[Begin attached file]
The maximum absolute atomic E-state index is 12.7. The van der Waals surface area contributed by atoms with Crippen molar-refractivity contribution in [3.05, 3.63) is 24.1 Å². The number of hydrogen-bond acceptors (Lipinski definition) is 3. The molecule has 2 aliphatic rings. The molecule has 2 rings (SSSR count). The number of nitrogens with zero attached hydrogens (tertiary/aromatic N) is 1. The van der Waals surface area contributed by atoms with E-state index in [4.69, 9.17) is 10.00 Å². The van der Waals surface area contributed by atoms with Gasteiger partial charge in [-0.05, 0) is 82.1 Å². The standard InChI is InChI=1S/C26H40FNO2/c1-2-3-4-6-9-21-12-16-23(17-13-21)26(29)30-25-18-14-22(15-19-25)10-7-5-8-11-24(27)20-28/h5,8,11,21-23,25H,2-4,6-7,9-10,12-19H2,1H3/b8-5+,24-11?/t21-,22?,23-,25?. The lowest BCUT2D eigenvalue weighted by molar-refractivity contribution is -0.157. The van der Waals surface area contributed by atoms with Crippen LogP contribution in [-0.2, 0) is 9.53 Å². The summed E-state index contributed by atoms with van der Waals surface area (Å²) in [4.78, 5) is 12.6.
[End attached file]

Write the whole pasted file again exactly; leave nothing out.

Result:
The maximum absolute atomic E-state index is 12.7. The van der Waals surface area contributed by atoms with Crippen molar-refractivity contribution in [3.05, 3.63) is 24.1 Å². The number of hydrogen-bond acceptors (Lipinski definition) is 3. The molecule has 2 aliphatic rings. The molecule has 2 rings (SSSR count). The number of nitrogens with zero attached hydrogens (tertiary/aromatic N) is 1. The van der Waals surface area contributed by atoms with E-state index in [4.69, 9.17) is 10.00 Å². The van der Waals surface area contributed by atoms with Gasteiger partial charge in [-0.05, 0) is 82.1 Å². The standard InChI is InChI=1S/C26H40FNO2/c1-2-3-4-6-9-21-12-16-23(17-13-21)26(29)30-25-18-14-22(15-19-25)10-7-5-8-11-24(27)20-28/h5,8,11,21-23,25H,2-4,6-7,9-10,12-19H2,1H3/b8-5+,24-11?/t21-,22?,23-,25?. The lowest BCUT2D eigenvalue weighted by molar-refractivity contribution is -0.157. The van der Waals surface area contributed by atoms with Crippen LogP contribution in [-0.2, 0) is 9.53 Å². The summed E-state index contributed by atoms with van der Waals surface area (Å²) in [4.78, 5) is 12.6.